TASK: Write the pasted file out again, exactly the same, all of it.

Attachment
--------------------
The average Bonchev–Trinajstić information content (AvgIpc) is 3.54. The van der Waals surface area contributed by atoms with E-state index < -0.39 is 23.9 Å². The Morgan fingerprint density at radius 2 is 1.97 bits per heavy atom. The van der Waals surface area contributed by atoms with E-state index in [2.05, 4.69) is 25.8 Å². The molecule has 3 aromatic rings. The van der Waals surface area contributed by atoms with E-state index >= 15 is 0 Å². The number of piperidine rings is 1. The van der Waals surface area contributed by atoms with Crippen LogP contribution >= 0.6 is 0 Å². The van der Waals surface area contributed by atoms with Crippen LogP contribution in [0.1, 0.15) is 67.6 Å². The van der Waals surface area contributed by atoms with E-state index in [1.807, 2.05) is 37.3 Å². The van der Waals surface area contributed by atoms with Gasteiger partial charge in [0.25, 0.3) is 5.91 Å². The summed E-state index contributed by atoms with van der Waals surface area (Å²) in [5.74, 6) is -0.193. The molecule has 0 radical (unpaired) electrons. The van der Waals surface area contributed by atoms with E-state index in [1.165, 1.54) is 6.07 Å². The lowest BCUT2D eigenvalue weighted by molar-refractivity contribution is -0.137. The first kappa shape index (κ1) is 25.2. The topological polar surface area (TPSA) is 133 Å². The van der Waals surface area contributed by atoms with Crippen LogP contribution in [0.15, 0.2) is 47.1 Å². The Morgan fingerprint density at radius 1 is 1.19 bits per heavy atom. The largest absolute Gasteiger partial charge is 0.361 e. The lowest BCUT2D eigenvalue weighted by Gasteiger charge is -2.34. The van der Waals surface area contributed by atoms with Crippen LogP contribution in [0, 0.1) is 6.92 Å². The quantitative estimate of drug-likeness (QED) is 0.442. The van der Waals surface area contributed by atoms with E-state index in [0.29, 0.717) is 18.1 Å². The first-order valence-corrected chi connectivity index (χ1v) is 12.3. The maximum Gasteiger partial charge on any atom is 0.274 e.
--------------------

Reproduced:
The average Bonchev–Trinajstić information content (AvgIpc) is 3.54. The van der Waals surface area contributed by atoms with E-state index < -0.39 is 23.9 Å². The Morgan fingerprint density at radius 2 is 1.97 bits per heavy atom. The van der Waals surface area contributed by atoms with E-state index in [2.05, 4.69) is 25.8 Å². The molecule has 3 aromatic rings. The van der Waals surface area contributed by atoms with E-state index >= 15 is 0 Å². The number of piperidine rings is 1. The van der Waals surface area contributed by atoms with Crippen LogP contribution >= 0.6 is 0 Å². The van der Waals surface area contributed by atoms with Crippen LogP contribution in [0.1, 0.15) is 67.6 Å². The van der Waals surface area contributed by atoms with E-state index in [1.807, 2.05) is 37.3 Å². The van der Waals surface area contributed by atoms with Gasteiger partial charge in [0.25, 0.3) is 5.91 Å². The summed E-state index contributed by atoms with van der Waals surface area (Å²) in [5.74, 6) is -0.193. The molecule has 0 radical (unpaired) electrons. The van der Waals surface area contributed by atoms with E-state index in [1.165, 1.54) is 6.07 Å². The lowest BCUT2D eigenvalue weighted by molar-refractivity contribution is -0.137. The first kappa shape index (κ1) is 25.2. The topological polar surface area (TPSA) is 133 Å². The van der Waals surface area contributed by atoms with Crippen LogP contribution in [0.15, 0.2) is 47.1 Å². The Morgan fingerprint density at radius 1 is 1.19 bits per heavy atom. The largest absolute Gasteiger partial charge is 0.361 e. The lowest BCUT2D eigenvalue weighted by Gasteiger charge is -2.34. The van der Waals surface area contributed by atoms with Crippen LogP contribution in [0, 0.1) is 6.92 Å². The quantitative estimate of drug-likeness (QED) is 0.442. The van der Waals surface area contributed by atoms with E-state index in [0.29, 0.717) is 18.1 Å². The first-order valence-corrected chi connectivity index (χ1v) is 12.3. The maximum Gasteiger partial charge on any atom is 0.274 e.